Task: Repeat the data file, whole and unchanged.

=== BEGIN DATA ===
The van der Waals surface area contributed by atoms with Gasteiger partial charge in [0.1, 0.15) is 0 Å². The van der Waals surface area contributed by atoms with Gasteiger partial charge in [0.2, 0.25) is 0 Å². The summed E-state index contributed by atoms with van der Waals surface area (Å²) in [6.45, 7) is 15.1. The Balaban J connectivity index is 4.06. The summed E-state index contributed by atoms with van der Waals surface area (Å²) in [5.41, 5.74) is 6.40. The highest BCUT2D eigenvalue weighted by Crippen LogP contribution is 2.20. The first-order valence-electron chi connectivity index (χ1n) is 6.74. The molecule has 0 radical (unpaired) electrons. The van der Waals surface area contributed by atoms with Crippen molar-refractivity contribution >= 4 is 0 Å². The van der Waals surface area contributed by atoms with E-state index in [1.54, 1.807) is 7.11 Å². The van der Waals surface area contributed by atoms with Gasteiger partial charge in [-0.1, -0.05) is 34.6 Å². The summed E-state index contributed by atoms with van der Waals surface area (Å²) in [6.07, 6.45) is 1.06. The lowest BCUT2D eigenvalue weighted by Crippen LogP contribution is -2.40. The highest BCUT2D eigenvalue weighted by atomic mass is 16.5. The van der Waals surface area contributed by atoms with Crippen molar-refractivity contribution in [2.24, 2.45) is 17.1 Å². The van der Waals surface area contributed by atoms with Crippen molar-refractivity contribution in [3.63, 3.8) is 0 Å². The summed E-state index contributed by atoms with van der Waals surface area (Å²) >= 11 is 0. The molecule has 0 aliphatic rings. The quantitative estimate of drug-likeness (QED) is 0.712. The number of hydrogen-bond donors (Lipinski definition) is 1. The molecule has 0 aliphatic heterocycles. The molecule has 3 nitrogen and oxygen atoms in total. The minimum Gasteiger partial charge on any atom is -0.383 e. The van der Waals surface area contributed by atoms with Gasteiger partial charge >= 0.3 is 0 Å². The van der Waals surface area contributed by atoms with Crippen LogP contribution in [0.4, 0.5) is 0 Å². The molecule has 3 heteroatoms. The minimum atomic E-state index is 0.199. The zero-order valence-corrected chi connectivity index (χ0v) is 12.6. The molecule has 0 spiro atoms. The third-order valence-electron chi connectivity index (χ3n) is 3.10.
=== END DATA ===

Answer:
The van der Waals surface area contributed by atoms with Gasteiger partial charge in [0.1, 0.15) is 0 Å². The van der Waals surface area contributed by atoms with Gasteiger partial charge in [0.2, 0.25) is 0 Å². The summed E-state index contributed by atoms with van der Waals surface area (Å²) in [6.45, 7) is 15.1. The Balaban J connectivity index is 4.06. The summed E-state index contributed by atoms with van der Waals surface area (Å²) in [5.41, 5.74) is 6.40. The highest BCUT2D eigenvalue weighted by Crippen LogP contribution is 2.20. The first-order valence-electron chi connectivity index (χ1n) is 6.74. The molecule has 0 radical (unpaired) electrons. The van der Waals surface area contributed by atoms with Crippen molar-refractivity contribution >= 4 is 0 Å². The van der Waals surface area contributed by atoms with E-state index in [1.54, 1.807) is 7.11 Å². The van der Waals surface area contributed by atoms with Gasteiger partial charge in [-0.1, -0.05) is 34.6 Å². The summed E-state index contributed by atoms with van der Waals surface area (Å²) in [6.07, 6.45) is 1.06. The lowest BCUT2D eigenvalue weighted by Crippen LogP contribution is -2.40. The highest BCUT2D eigenvalue weighted by atomic mass is 16.5. The van der Waals surface area contributed by atoms with Crippen molar-refractivity contribution in [2.24, 2.45) is 17.1 Å². The van der Waals surface area contributed by atoms with Crippen molar-refractivity contribution in [3.63, 3.8) is 0 Å². The summed E-state index contributed by atoms with van der Waals surface area (Å²) >= 11 is 0. The molecule has 0 aliphatic rings. The quantitative estimate of drug-likeness (QED) is 0.712. The number of hydrogen-bond donors (Lipinski definition) is 1. The molecule has 0 aliphatic heterocycles. The molecule has 3 nitrogen and oxygen atoms in total. The minimum Gasteiger partial charge on any atom is -0.383 e. The van der Waals surface area contributed by atoms with Gasteiger partial charge >= 0.3 is 0 Å². The van der Waals surface area contributed by atoms with Crippen LogP contribution in [0.4, 0.5) is 0 Å². The molecule has 3 heteroatoms. The minimum atomic E-state index is 0.199. The zero-order valence-corrected chi connectivity index (χ0v) is 12.6. The molecule has 0 spiro atoms. The third-order valence-electron chi connectivity index (χ3n) is 3.10.